HM Treasury says it is up to FCA to evaluate duty of care

Maria Nikolova

A duty of care would impose an obligation on financial services companies to exercise reasonable skill and care in the provision of a service to consumers.

HM Treasury is reluctant to evaluate the merits of a proposed duty of care for the financial services industry in the UK. This becomes clear from a question/answer exchange between Labour MP Alex Sobel and Stephen Barclay of the Conservatives.

Alex Sobel has asked Mr Chancellor of the Exchequer, what discussions he has had with the Financial Conduct Authority on the introduction of the duty of care; and what the (a) process and (b) timescale is for introducing the Duty of Care.

Stephen Barclay’s written answer states:

“The government believes that the Financial Conduct Authority (FCA), as the UK’s independent conduct regulator for the financial services industry, is best placed to evaluate the merits of a duty of care for financial services providers. We therefore welcome the FCA’s commitment to publish a Discussion Paper on the subject, which the FCA plans to publish after the UK’s withdrawal from the EU”.

Let’s recall that the proposal for introducing a duty of care for the financial services industry in the UK has been circling around since the start of 2017. A duty of care would impose an obligation to exercise reasonable skill and care in the provision of a service. There are different opinions about the merits of introducing this obligation.

A number of respondents to an FCA consultation on this topic did not consider that a Duty of Care was necessary to help ensure that financial markets function well. These respondents argued that existing common and statute law already provide sufficient protections for consumers, and that bringing a case based on duty of case would translate into significant costs and would be time consuming.

However, a number of respondents either supported a Duty of Care or saw some merit in the proposal:

  • Some respondents stated that a Duty of Care would provide consumers with a legal right to take a case to court. This was supported by some comments that Principle 6 has not worked in practice or is too vague to provide meaningful protection.
  • Some respondents, including some firms, believed that a Duty of Care would improve the culture of financial services markets.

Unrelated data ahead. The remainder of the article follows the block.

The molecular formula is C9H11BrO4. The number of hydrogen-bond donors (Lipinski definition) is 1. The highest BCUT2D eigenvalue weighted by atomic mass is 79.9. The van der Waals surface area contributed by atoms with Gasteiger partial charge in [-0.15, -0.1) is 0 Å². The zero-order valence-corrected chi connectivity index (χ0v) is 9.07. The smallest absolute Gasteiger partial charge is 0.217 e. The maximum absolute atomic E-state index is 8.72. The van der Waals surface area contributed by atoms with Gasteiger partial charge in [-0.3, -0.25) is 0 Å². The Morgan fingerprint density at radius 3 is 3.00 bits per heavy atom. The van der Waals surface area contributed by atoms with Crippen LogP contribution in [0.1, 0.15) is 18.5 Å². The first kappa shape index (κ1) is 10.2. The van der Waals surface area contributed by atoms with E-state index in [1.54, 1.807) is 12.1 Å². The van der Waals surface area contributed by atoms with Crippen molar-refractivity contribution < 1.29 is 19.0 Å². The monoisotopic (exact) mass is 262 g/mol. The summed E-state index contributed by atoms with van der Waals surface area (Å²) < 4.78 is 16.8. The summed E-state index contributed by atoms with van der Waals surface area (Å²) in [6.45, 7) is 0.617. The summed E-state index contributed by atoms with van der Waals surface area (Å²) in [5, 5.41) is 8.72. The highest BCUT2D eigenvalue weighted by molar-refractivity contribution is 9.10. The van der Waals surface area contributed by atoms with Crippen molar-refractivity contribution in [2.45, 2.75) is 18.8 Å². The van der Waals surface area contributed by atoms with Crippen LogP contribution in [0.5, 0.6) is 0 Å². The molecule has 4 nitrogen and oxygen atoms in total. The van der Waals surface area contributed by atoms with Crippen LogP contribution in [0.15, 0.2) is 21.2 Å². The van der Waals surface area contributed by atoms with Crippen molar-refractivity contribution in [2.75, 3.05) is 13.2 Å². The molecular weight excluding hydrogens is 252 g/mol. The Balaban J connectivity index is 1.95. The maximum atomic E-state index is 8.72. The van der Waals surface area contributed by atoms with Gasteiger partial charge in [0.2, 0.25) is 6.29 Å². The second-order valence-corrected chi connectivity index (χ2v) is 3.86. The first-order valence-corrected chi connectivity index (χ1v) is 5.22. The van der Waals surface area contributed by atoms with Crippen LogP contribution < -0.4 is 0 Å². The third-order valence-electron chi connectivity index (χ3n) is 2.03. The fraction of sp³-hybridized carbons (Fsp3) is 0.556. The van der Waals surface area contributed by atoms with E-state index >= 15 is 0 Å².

• Some responses suggested that a Duty of Care would provide a clearer definition of responsibilities between consumers, intermediaries and firms. One firm said a Duty of Care might help shift the focus away from the FCA securing redress and place the emphasis back on the consumer-firm relationship.

Brexit will have a crucial role for any implementation of this duty, the FCA has noted. The UK’s decision to leave the EU is likely to create changes in the legislation which is at the basis of the FCA Handbook rules. The FCA is set to publish a Discussion Paper to explore the Duty of Care issue as part of a future Handbook Review, once the legislative position is clear.

The regulator recognises there are different opinions on the Duty of Care. The concept of a Duty of Care and fiduciary duty are sometimes used interchangeably in this debate, the FCA says. Although the Financial Services Consumer Panel (FSCP) proposes that the FCA should introduce a Duty of Care into its rules, the explanation for this view is based – in part – on concepts that are really part of a fiduciary duty. However, it is important to differentiate between the two. Whereas a Duty of Care imposes an obligation to exercise reasonable skill and care in the provision of a service. There are clearly different opinions about the merits of introducing this obligation. In contrast, a fiduciary duty requires (broadly) that the firm must not put personal interests above those of the client, must avoid conflicts of interest and must not profit from the firm’s position without the client’s knowledge.

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